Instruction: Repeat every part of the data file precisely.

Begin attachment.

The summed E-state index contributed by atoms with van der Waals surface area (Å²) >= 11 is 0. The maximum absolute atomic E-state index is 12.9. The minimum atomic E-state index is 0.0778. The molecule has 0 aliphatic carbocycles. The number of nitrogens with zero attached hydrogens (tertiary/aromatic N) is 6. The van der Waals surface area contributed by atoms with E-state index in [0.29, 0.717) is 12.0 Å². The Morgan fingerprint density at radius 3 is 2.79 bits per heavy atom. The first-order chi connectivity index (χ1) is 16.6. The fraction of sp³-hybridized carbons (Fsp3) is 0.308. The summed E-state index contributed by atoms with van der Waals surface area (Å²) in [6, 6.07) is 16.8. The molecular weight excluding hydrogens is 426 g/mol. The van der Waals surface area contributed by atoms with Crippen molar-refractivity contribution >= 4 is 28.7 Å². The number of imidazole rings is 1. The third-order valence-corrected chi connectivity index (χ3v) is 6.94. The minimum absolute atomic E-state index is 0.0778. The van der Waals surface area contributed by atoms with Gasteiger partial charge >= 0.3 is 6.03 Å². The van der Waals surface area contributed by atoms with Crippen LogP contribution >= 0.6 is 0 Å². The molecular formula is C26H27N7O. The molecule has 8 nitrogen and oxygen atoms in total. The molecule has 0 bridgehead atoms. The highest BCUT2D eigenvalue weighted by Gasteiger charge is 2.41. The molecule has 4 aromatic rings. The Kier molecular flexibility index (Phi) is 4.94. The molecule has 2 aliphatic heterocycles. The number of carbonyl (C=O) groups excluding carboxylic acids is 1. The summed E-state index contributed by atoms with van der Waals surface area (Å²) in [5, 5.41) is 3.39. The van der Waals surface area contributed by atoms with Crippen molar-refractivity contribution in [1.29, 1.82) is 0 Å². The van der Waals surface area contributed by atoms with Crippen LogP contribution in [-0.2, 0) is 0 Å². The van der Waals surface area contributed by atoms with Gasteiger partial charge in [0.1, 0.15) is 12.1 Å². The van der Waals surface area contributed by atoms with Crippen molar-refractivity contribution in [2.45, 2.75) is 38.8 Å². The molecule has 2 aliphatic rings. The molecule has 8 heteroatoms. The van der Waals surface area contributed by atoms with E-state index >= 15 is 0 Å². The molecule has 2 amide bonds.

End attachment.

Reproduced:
The summed E-state index contributed by atoms with van der Waals surface area (Å²) >= 11 is 0. The maximum absolute atomic E-state index is 12.9. The minimum atomic E-state index is 0.0778. The molecule has 0 aliphatic carbocycles. The number of nitrogens with zero attached hydrogens (tertiary/aromatic N) is 6. The van der Waals surface area contributed by atoms with E-state index in [0.29, 0.717) is 12.0 Å². The Morgan fingerprint density at radius 3 is 2.79 bits per heavy atom. The first-order chi connectivity index (χ1) is 16.6. The fraction of sp³-hybridized carbons (Fsp3) is 0.308. The summed E-state index contributed by atoms with van der Waals surface area (Å²) in [6, 6.07) is 16.8. The molecular weight excluding hydrogens is 426 g/mol. The van der Waals surface area contributed by atoms with Crippen molar-refractivity contribution >= 4 is 28.7 Å². The number of imidazole rings is 1. The third-order valence-corrected chi connectivity index (χ3v) is 6.94. The minimum absolute atomic E-state index is 0.0778. The van der Waals surface area contributed by atoms with Gasteiger partial charge >= 0.3 is 6.03 Å². The van der Waals surface area contributed by atoms with Crippen LogP contribution >= 0.6 is 0 Å². The molecular formula is C26H27N7O. The molecule has 8 nitrogen and oxygen atoms in total. The molecule has 0 bridgehead atoms. The highest BCUT2D eigenvalue weighted by Gasteiger charge is 2.41. The molecule has 4 aromatic rings. The Kier molecular flexibility index (Phi) is 4.94. The molecule has 2 aliphatic heterocycles. The number of carbonyl (C=O) groups excluding carboxylic acids is 1. The summed E-state index contributed by atoms with van der Waals surface area (Å²) in [5, 5.41) is 3.39. The van der Waals surface area contributed by atoms with Crippen molar-refractivity contribution in [1.29, 1.82) is 0 Å². The van der Waals surface area contributed by atoms with Crippen LogP contribution in [-0.2, 0) is 0 Å². The van der Waals surface area contributed by atoms with Gasteiger partial charge in [0.1, 0.15) is 12.1 Å². The van der Waals surface area contributed by atoms with Crippen molar-refractivity contribution in [2.45, 2.75) is 38.8 Å². The molecule has 2 aliphatic rings. The molecule has 8 heteroatoms. The van der Waals surface area contributed by atoms with E-state index >= 15 is 0 Å². The molecule has 2 amide bonds.